JJ: Thank you, first of all, for inviting me to do this interview and for taking an interest in my work and sharing it with libraries. I’ve been thinking about this question for some time now and realizing that my memory of libraries doesn’t really start until I immigrated to America. I think back on how truly little we had when we moved into our first home in California and how my parents would always take my brothers and I to the library to browse for hours. I borrowed, always, the maximum and read everything from fantasy novels to National Geographic to encyclopedias. I checked out craft books and filled my otherwise empty room with trinkets made by hand. I made some of my first American friends in school by showing them the things I’d made with paper, string, glue, markers, and staples. I knew my best friends by whether or not they wanted to accompany me to the library. To say that I don’t know who I would be without libraries would be an understatement. The way I move about the world and, quite frankly, how I know to navigate the Internet is informed by library systems.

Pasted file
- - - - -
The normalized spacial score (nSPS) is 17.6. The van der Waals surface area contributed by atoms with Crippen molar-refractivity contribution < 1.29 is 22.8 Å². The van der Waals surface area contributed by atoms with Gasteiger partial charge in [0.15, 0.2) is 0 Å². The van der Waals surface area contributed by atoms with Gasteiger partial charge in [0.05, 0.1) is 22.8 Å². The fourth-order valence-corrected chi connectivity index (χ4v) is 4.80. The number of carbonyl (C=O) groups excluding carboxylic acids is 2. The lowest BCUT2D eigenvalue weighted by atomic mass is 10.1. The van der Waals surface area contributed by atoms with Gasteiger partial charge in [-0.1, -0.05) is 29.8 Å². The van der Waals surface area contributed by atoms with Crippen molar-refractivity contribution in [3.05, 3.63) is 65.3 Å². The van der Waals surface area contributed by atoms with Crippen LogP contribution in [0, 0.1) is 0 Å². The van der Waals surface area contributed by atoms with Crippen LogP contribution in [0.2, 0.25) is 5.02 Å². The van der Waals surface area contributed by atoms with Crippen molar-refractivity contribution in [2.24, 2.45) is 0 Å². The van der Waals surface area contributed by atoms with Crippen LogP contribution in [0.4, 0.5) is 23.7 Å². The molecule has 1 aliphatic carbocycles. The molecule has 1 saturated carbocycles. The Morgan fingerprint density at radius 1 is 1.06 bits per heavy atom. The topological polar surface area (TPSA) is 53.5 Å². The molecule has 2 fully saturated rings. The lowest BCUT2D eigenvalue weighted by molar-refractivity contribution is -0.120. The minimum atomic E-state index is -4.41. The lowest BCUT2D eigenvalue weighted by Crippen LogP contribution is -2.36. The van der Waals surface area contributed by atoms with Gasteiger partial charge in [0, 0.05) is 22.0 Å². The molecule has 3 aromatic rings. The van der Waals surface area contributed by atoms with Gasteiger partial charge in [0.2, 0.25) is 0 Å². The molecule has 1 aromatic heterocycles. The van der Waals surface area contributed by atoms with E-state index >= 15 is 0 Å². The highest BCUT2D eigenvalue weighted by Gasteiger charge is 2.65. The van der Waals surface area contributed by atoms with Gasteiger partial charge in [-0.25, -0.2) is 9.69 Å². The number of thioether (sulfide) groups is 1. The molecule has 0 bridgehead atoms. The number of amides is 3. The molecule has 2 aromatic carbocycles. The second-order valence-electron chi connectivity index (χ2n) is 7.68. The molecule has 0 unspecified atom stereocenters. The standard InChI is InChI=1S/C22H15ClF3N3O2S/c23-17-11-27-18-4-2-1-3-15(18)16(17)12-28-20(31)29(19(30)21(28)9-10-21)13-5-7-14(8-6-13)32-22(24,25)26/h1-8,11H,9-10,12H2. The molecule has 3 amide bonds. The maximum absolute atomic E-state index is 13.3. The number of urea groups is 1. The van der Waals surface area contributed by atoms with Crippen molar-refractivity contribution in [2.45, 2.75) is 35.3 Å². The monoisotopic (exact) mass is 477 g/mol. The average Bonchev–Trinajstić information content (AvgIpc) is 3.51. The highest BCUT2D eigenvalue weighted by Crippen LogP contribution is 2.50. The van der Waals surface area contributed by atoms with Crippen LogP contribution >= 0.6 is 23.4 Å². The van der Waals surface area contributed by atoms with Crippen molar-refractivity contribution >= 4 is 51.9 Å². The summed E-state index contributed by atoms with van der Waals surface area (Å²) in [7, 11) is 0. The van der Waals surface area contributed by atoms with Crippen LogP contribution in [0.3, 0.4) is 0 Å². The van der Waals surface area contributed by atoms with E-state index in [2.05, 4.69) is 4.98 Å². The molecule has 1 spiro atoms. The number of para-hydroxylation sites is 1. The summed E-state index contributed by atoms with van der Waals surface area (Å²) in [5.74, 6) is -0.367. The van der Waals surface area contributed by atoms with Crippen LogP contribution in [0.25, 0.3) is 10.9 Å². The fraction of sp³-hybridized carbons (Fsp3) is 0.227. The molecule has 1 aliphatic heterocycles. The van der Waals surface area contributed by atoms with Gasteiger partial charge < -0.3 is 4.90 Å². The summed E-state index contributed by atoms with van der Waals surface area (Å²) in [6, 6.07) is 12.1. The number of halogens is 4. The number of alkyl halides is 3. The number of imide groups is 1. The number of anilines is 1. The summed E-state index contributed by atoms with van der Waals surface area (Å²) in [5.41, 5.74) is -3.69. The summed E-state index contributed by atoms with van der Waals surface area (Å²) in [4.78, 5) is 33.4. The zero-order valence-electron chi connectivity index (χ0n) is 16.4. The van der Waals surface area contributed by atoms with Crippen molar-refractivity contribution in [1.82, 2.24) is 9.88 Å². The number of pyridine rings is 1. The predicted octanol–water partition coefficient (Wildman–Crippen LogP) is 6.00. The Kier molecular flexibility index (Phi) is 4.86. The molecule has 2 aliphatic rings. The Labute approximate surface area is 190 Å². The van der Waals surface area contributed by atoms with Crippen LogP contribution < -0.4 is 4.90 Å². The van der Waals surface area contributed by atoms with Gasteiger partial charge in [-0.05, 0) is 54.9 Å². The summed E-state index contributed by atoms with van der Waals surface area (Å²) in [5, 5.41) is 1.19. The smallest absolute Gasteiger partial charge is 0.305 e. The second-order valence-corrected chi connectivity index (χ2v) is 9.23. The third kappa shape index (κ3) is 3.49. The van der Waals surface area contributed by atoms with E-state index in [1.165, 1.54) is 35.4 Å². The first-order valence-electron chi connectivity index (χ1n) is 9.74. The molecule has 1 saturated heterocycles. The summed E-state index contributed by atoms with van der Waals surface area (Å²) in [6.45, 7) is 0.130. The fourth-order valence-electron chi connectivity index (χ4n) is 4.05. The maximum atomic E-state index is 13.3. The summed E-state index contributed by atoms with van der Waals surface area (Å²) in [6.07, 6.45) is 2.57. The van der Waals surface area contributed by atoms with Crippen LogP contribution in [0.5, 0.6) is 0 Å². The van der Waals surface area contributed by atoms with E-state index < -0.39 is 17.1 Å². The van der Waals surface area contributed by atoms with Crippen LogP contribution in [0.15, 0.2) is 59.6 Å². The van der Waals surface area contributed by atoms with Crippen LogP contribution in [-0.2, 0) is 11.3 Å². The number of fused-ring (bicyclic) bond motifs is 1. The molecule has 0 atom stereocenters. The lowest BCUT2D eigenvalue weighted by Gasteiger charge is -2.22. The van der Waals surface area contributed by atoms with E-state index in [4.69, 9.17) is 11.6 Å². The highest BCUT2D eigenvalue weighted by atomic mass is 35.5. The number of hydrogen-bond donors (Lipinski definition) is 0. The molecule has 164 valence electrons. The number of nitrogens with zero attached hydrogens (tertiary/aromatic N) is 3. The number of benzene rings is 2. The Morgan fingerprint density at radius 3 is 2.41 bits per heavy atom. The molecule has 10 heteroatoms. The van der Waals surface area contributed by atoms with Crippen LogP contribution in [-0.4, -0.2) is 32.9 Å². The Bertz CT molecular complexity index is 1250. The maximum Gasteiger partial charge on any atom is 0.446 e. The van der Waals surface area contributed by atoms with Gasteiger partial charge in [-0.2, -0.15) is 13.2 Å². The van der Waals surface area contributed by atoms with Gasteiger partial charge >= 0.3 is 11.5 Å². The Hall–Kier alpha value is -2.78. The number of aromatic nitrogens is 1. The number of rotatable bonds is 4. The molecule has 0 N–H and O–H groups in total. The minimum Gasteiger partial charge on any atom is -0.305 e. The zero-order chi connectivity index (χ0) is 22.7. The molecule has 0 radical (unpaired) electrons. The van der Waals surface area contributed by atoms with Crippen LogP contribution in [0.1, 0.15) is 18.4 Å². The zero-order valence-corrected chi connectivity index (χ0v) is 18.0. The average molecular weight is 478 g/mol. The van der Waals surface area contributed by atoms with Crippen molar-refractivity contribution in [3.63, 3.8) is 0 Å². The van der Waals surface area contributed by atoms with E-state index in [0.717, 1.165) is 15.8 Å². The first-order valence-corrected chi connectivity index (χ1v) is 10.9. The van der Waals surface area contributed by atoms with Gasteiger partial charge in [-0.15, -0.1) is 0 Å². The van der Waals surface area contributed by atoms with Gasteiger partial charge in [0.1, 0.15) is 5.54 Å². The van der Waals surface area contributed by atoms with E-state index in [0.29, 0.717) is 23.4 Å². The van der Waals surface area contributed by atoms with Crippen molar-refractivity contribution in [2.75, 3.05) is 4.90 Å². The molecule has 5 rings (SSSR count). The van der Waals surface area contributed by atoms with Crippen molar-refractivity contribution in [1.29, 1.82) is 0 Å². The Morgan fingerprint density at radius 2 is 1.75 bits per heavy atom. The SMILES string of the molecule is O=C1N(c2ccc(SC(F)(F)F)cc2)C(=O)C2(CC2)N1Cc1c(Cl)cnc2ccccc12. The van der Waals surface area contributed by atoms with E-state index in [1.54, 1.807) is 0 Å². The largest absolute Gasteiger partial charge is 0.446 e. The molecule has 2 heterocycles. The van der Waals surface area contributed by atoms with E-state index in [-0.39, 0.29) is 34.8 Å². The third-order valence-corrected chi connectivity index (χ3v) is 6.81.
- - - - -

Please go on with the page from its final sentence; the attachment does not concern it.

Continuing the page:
MH: What advice would you give young professionals, especially those from diverse backgrounds, who are interested in a career in writing, especially in poetry?

JJ: I love Paisley Rekdal’s (APALA Author Interview, September 2017) advice to develop an exercise plan to stay in shape when writing and working on a book project. When I was working on the final edits the summer before Driving without a License came out, I trained and lifted—and I’m talking here about Olympic-style weightlifting—with two close female friends. Beyond literal exercise, though, it is important to be present in one’s overall life. I love a poem that engages with the world—that reads books, that looks up from the table, that speaks and listens to all of its neighbors. I think it’s important to stay “in shape” in a number of ways, beginning with not living, reading, and writing in a vacuum. And, finally: be patient with yourself and with the evolution of your work.

 

You can follow Janine on social media at:

  • Twitter: @ninejoseph
  • Website: www.janinejoseph.com

Editing assistance provided by Anastasia Chiu.